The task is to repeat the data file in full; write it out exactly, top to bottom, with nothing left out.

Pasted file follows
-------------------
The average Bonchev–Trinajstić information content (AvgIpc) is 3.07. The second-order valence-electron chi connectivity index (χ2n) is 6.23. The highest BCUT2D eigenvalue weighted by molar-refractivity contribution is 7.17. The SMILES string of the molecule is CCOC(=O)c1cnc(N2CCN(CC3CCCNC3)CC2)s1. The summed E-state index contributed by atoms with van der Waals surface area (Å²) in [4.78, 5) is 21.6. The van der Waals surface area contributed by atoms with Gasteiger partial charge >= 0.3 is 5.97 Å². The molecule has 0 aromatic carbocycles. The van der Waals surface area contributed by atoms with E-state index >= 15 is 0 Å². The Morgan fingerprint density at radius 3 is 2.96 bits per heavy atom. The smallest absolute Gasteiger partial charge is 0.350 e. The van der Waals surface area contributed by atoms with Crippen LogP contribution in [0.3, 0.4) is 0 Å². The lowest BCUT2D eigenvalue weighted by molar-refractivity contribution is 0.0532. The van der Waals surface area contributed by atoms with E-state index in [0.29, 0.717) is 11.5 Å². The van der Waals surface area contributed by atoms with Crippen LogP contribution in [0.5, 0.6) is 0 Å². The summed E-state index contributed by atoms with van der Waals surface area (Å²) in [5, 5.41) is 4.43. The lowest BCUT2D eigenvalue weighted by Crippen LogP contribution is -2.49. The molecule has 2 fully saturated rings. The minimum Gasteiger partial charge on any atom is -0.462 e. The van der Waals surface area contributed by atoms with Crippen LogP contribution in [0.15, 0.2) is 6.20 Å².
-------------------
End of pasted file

The average Bonchev–Trinajstić information content (AvgIpc) is 3.07. The second-order valence-electron chi connectivity index (χ2n) is 6.23. The highest BCUT2D eigenvalue weighted by molar-refractivity contribution is 7.17. The SMILES string of the molecule is CCOC(=O)c1cnc(N2CCN(CC3CCCNC3)CC2)s1. The summed E-state index contributed by atoms with van der Waals surface area (Å²) in [4.78, 5) is 21.6. The van der Waals surface area contributed by atoms with Gasteiger partial charge >= 0.3 is 5.97 Å². The molecule has 0 aromatic carbocycles. The van der Waals surface area contributed by atoms with E-state index >= 15 is 0 Å². The Morgan fingerprint density at radius 3 is 2.96 bits per heavy atom. The smallest absolute Gasteiger partial charge is 0.350 e. The van der Waals surface area contributed by atoms with Crippen LogP contribution in [0.3, 0.4) is 0 Å². The lowest BCUT2D eigenvalue weighted by molar-refractivity contribution is 0.0532. The van der Waals surface area contributed by atoms with E-state index in [0.29, 0.717) is 11.5 Å². The van der Waals surface area contributed by atoms with Crippen LogP contribution in [0.5, 0.6) is 0 Å². The summed E-state index contributed by atoms with van der Waals surface area (Å²) in [5, 5.41) is 4.43. The lowest BCUT2D eigenvalue weighted by Crippen LogP contribution is -2.49. The molecule has 2 fully saturated rings. The minimum Gasteiger partial charge on any atom is -0.462 e. The van der Waals surface area contributed by atoms with Crippen LogP contribution in [0.15, 0.2) is 6.20 Å².